Oregon Humane Society sweeps!
The first thing Gordon Landon noticed walking through the doors of the Oregon Humane Society was how clean it was. “It was orderly, calm, very well-managed and maintained; a comfortable atmosphere for clients, volunteers and animals.” Gordon and Darin Barry, owners of The Brews Brothers coffee shop in NE Portland, adopted Isabella Rosselleni, a Snowshoe Siamese cat (featured in Readers Spotlight, Spot Dec. 09) from OHS over a month ago. They immediately fell in love with the feline who Darin had first noticed actually “hugging” a volunteer in one of the spacious cat colony rooms just off the OHS lobby.
These captivating rooms are something to see. One in particular, created by a volunteer, replicates a cozy living room complete with mock fireplace (very realistic!) and ledges.
OHS “did not have the heartbreak scenario you think of for an animal shelter,” says Gordon. The Barry brothers say their adoption experience was also positive. “Way easy and super accommodating,” says Gordon.
Experiences like this happen countless times each day at OHS. It’s no wonder they chalked up a grand-slam win in Spot’s 2009 Top-Dog Awards — not only in the Rescue/Shelter category, but in Adoption as well. In fact, OHS won in SEVEN categories, placing 1st in Adoption, Rescue/Shelter, Pet Care Products & Pet Event; 2nd in Cremation/Memorial and Neighborhood Pet Supply; and third for Training.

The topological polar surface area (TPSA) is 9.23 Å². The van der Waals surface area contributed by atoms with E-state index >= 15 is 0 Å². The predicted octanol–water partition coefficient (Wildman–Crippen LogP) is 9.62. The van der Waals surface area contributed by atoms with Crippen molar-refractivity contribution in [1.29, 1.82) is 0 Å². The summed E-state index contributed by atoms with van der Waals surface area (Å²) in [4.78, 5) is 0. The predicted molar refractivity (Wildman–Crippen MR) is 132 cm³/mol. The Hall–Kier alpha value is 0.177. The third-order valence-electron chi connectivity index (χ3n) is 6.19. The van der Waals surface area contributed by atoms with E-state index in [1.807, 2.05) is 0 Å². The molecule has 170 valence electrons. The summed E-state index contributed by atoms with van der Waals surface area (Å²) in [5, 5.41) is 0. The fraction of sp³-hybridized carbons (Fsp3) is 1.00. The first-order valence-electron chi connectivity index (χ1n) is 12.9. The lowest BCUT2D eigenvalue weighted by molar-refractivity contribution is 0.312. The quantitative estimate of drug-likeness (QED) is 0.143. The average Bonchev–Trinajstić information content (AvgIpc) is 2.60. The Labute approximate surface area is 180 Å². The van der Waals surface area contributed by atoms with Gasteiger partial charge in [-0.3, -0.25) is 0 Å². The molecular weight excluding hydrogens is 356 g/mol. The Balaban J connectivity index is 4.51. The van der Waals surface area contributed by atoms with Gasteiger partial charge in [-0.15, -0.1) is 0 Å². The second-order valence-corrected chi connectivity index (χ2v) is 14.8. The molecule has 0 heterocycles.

A great showing for the oldest humane society in the west and third oldest in the country.
OHS was founded by Dr. Thomas Lamb Eliot over 141 years ago after he witnessed the heartless beating of a carriage horse in downtown Portland. The doctor took immediate action, creating one of the first humane animal welfare organizations. “The Society,” as it was called, initially focused was on the plight of draft animals, but in a few short years was advocating for the safety and well-being of companion animals and children. The agency served as the official state child protection agency from 1881-1933. Improving the lot of animals involved teaching humans respect and empathy, and this facet was added to the mission statement in 1882.